BEIJING — China’s central government will aim for 7.5 percent economic growth this year, a steady pace that is just slightly slower than last year.
In his opening address to the annual session of China’s National People’s Congress on Wednesday, Premier Le Keqiang told the legislative body that the central government would target 7.5 percent growth in gross domestic product this year, while aiming to contain inflation at 3.5 percent or less.
China’s economy grew by 7.7 percent last year, continuing an ongoing trend of slowed expansion amid a more difficult international economic climate. The targeted growth rate for 2014 would be the lowest rate of expansion for China’s economy since 1999.
In his speech, Li promised that China would move forward with broad economic reforms as the world’s second-largest economy transitions away from one heavily dependent on manufacturing. In the short-term, new economic measures will include a broader currency band and possible interest-rate reforms.
“China’s reform has entered a critical stage and deep water zone,” Li said. “In carrying out reform, we need to focus on areas where the public call for reform is strongest, the most pressing problems hindering economic and social development, and links on which there is extensive public consensus.”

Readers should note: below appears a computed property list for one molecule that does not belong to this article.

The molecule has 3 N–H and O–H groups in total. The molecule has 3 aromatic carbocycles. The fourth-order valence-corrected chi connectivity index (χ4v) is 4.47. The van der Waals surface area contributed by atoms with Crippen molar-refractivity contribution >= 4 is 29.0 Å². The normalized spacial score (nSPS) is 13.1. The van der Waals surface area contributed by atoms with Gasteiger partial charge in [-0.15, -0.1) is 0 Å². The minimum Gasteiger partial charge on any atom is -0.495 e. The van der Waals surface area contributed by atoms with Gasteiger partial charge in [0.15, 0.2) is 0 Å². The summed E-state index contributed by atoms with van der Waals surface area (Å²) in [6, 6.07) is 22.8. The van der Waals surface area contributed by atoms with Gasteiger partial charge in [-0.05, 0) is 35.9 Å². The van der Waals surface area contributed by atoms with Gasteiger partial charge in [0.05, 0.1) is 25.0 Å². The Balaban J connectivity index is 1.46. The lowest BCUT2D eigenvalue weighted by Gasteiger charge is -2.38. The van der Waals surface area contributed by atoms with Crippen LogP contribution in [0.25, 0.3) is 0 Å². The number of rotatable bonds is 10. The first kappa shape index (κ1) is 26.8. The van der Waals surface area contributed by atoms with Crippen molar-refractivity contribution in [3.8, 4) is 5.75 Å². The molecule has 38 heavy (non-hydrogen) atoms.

Specifically, Li noted, the government will target areas that encourage the development of market economics and stable employment. Li said in his speech that the government will hold national unemployment to 4.6 percent or less, but China’s total unemployment numbers are opaque and often difficult to gauge. Overall, the central government’s budget this year will total $219 billion, with a deficit rate of 2.1 percent.
Li’s speech, which marks the start of the weeklong session of the congress, often characterized as a rubber-stamp legislature, also focused heavily on the ongoing drive for China to become a consumer-based economy. He said the national government would continue to push domestic consumption as a critical component of economic growth.
“Boosting domestic demand is both a major force driving economic growth and an important structural adjustment,” said Li. “We need to fully leverage the basic role of consumption and the key role of investment…stimulate both supply and demand, and establish a permanent mechanism for increasing domestic demand.”
At the same time, China’s leaders are pushing to tamp down ingrained institutional corruption, often a major driver of spending. Li did not address the anti-corruption push at great length in his speech, but there is little doubt it will continue in the coming year.
Li said all governmental levels in China must abide by three rules: no new construction or expansion of government buildings; a total reduction in government employees, and a reduction in the amount of spending on official visits overseas, official vehicles and “official hospitality.”
“Governments at all levels must practice economy, eliminate waste and tighten their belts,” said Li.
The premier also spoke in more general terms about increasing environmental protection and cleanup, educational and social security reform.